Morning Update: Kmart hunks play ‘Jingle Bells’ with their junk; 10 brands that changed the world; ‘Unselfie’ Typhoon Haiyan relief effort

This is our Morning Update, rounding up international media and marketing news from while you were sleeping.

AdWeek: Kmart Hunks Play ‘Jingle Bells’ With Their Junk in Crazy Christmas Ad 

“And you thought the NBA guys were talented for playing “Jingle Bells” via well-timed three-pointers. Check out the Kmart studs in the retailer’s crazy Christmas cross-promotion with Joe Boxer via Draftfcb in Chicago—swaying their sacks to chime out their own impressive version of the holiday standard. That’s some musical junk right there.”

The Guardian: Rebekah Brooks did not authorise payments to Glenn Mulcaire, trial hears

“Rebekah Brooks’ could not be shown to have authorised a single payment to Glenn Mulcaire during her editorship of the News of the World, it was claimed at the Old Bailey.”

AdWeek: 10 Brands That Changed the World

“From fast food to fast fashion, a glass telephone to plastic money, some brands don’t merely influence our spending habits—they determine who we are. All are household names, not just on our shores but all over the globe. Here’s how they made it.”

AdAge: Get Your Granny On With Coke Zero’s Ugly-Sweater Generator

“Ahh, it’s finally here. The season of awkward family photos and even more embarrassing holiday attire. Coca-Cola and Droga5 wholeheartedly embrace the year-end festivities with this super fun effort that allows you to create your own ugly Christmas jumper, the “Coke Zero Sweater Generator.”” The Times launches on-site Twitter directories

“A couple of months ago The Times launched a ‘Twitter directory’ to enable readers, and potential new subscribers, to search for and follow journalists based on their specialism, and just last week a separate directory for The Sunday Times was also launched.”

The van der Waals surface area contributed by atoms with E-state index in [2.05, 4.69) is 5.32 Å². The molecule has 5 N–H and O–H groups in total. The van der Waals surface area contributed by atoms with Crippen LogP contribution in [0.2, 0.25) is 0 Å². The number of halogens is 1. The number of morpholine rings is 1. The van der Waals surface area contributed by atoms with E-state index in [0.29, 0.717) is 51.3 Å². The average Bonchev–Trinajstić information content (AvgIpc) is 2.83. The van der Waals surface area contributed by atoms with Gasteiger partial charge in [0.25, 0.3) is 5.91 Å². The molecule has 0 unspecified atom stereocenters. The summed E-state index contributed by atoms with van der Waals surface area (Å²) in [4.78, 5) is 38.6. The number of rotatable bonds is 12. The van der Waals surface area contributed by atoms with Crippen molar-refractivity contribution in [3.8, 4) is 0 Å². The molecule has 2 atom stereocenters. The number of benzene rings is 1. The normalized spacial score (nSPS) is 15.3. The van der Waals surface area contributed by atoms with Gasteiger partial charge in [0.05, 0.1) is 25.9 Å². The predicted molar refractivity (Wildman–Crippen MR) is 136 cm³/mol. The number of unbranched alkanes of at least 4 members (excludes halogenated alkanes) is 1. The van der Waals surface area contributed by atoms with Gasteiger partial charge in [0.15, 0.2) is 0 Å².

The Guardian: Freelancers need help to meet the challenges of conflict zone reporting

“August 1995 and in the office of Radio 4’s The World at One there were the usual arguments about running orders – whether we should lead on record unemployment levels or the latest Conservative leadership crises – when news came in that silenced us all. Croatian soldiers had killed John Schofield, a reporter on The World Tonight and a friend and colleague. He was 29. His death was to shake up the industry and make organisations like the BBC focus on trying to protect those they sent into war zones. Training courses were set up, news crews were told how to react if fired upon, or taken hostage.”

Mumbrella Asia: BBDO Guerrero urges people to ‘unselfie’ and help the Typhoon Haiyan relief effort

“Philipppine ad agency BBDO Guerrero is behind an idea to raise money towards the Typhoon Haiyan relief effort.

The idea is for people to write a call to action for a charity on a piece of paper, including the hashtag #unselfie, then take a picture of themselves while holding the paper.”


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